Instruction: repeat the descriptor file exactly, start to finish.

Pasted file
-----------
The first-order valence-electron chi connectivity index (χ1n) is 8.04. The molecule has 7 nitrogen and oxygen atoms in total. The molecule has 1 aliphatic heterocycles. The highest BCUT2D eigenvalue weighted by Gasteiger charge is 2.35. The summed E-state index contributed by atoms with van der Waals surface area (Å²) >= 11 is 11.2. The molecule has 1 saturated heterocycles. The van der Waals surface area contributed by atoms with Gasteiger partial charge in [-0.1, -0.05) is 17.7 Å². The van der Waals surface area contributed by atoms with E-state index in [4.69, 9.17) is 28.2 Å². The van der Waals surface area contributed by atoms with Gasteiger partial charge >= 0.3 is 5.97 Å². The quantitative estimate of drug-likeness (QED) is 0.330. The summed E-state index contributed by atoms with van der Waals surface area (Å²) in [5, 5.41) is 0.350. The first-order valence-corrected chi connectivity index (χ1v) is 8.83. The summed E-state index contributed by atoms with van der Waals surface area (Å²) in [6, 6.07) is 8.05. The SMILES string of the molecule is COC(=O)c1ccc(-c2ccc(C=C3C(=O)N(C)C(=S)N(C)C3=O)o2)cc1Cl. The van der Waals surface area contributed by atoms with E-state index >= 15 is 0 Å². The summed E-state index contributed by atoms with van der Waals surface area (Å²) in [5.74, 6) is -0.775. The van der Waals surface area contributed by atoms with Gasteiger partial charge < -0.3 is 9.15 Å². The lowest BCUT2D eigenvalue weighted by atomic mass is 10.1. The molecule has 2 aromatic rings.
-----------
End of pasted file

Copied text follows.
The first-order valence-electron chi connectivity index (χ1n) is 8.04. The molecule has 7 nitrogen and oxygen atoms in total. The molecule has 1 aliphatic heterocycles. The highest BCUT2D eigenvalue weighted by Gasteiger charge is 2.35. The summed E-state index contributed by atoms with van der Waals surface area (Å²) >= 11 is 11.2. The molecule has 1 saturated heterocycles. The van der Waals surface area contributed by atoms with Gasteiger partial charge in [-0.1, -0.05) is 17.7 Å². The van der Waals surface area contributed by atoms with E-state index in [4.69, 9.17) is 28.2 Å². The van der Waals surface area contributed by atoms with Gasteiger partial charge >= 0.3 is 5.97 Å². The quantitative estimate of drug-likeness (QED) is 0.330. The summed E-state index contributed by atoms with van der Waals surface area (Å²) in [5, 5.41) is 0.350. The first-order valence-corrected chi connectivity index (χ1v) is 8.83. The summed E-state index contributed by atoms with van der Waals surface area (Å²) in [6, 6.07) is 8.05. The SMILES string of the molecule is COC(=O)c1ccc(-c2ccc(C=C3C(=O)N(C)C(=S)N(C)C3=O)o2)cc1Cl. The van der Waals surface area contributed by atoms with E-state index >= 15 is 0 Å². The summed E-state index contributed by atoms with van der Waals surface area (Å²) in [5.74, 6) is -0.775. The van der Waals surface area contributed by atoms with Gasteiger partial charge < -0.3 is 9.15 Å². The lowest BCUT2D eigenvalue weighted by atomic mass is 10.1. The molecule has 2 aromatic rings.